42. The Fund quickly changed its approach to the euro area recognizing the nature and magnitude of the problem. While in the pre-Lehman period, the general approach to the euro area was framed by a “Europe is different” mind-set, from early 2009 onwards the Fund pointed to the problems of the euro area with increasing urgency, including the large interconnectedness of problems across countries. For example, the Fund quickly pointed out that financing of current accounts could become an issue in the euro area. The surveillance of the euro area thus became more realistic in terms of the challenges facing its economies.

43. This stepped up surveillance was a welcome adaptation to changing circumstances but it complicates the task of carrying out an external evaluation. Indeed, as surveillance increasingly took an oral form or was carried out through unpublished documents, it is difficult for the authors of this report to form a comprehensive view of IMF surveillance during the crisis.

44. Besides the regular surveillance documents, we therefore decided to focus our evaluation on four key topics of high relevance for the euro area. In particular, we focus on (i) the advice as regards the macroeconomic response to the crisis, especially the fiscal stimulus in 2008-10, (ii) the advice on dealing with the stress in the banking system in general and in Ireland more specifically, (iii) the advice as regards the crisis management and resolution framework, and (iv) the advice on the governance reform of the euro area. The IMF has been very supportive in our quest to form a comprehensive view on these events going beyond the publicly known documents.

4.1 Regular surveillance during the crisis years

45. Regular surveillance of euro area countries with difficulties became more relevant during the crisis years. Awareness of the fundamental problems that some euro area countries face increased significantly. IMF analysis also became more relevant pointing to the bigger problems. In Portugal, the combination of low productivity, weak competitiveness and high debt was rightly identified and the urgency of keeping control of public finances was adequately stressed (Article IV of January 2010). In Ireland, the focus of surveillance shifted to the problems in the banking system and the need to separate banking sector woes from the sovereign. With the benefit of hindsight however, the staff report appears to have been somewhat optimistic about the prospects of dealing forcefully with such problems (Article IV of July 2010). In Spain, the issue of labour market reform and consolidation of the banking sector was more forcefully raised. There is also an extensive discussion of private sector balance sheet adjustment needs (Article IV of July 2010).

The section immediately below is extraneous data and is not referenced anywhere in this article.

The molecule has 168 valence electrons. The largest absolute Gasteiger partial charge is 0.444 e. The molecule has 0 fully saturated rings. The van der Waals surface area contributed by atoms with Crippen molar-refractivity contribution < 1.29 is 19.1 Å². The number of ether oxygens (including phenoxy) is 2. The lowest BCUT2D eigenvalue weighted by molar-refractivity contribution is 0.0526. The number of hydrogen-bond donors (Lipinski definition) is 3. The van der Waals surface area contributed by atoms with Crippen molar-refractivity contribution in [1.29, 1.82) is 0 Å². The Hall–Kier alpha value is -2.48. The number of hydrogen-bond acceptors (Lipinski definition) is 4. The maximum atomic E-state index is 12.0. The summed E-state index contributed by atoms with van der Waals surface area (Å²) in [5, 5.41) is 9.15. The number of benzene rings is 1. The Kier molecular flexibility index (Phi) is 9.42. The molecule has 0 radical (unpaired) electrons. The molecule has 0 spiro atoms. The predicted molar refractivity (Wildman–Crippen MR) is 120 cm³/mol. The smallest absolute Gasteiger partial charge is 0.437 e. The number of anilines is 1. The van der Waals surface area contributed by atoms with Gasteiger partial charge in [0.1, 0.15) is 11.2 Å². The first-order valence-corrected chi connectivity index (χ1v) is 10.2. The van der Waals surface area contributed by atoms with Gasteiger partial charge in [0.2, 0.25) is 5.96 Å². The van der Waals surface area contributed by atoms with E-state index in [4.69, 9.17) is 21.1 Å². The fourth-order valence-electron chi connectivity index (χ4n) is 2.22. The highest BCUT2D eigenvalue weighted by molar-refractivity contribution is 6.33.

46. Nonetheless, the urgency of problems in Greece was not properly captured in the regular Article IV of 2009. In Greece, warnings about the need for fiscal consolidation were somewhat stepped up in the report of August 2009. However, the report mentions public sector data problems only in passing and does not properly assess the risks stemming fromfurther market pressure, taking a benign view that these pressures would be receding. The report is upbeat about the measures taken to stabilize the banking system but failed to account for the exposure of the banking system to the sovereign itself. With hindsight, the banking sector assessment was probably also overly optimistic given the later agreement to include a bank stabilization fund in the Greek assistance programme agreed upon in May 2010.

47. The quality of the analysis and policy recommendations increased, but the structure of formal surveillance remained an obstacle to an integrated assessment. The euro area Article IV staff report of July 2010 points to the fundamental problems underlying the construction of the euro area in clearer terms than before the crisis and overall is very much to the point. Some details of the euro area Article IV's core messages will be discussed below in sections 4.4 and 4.5. However, regular surveillance during the crisis followed the same organizing principles as before the crisis. As before the crisis, national Article IVs remained the core of the surveillance of the euro area. The euro area Article IV is an additional document with a focus on institutional issues, which does not (and does not intend to) take up specific problems in individual member states.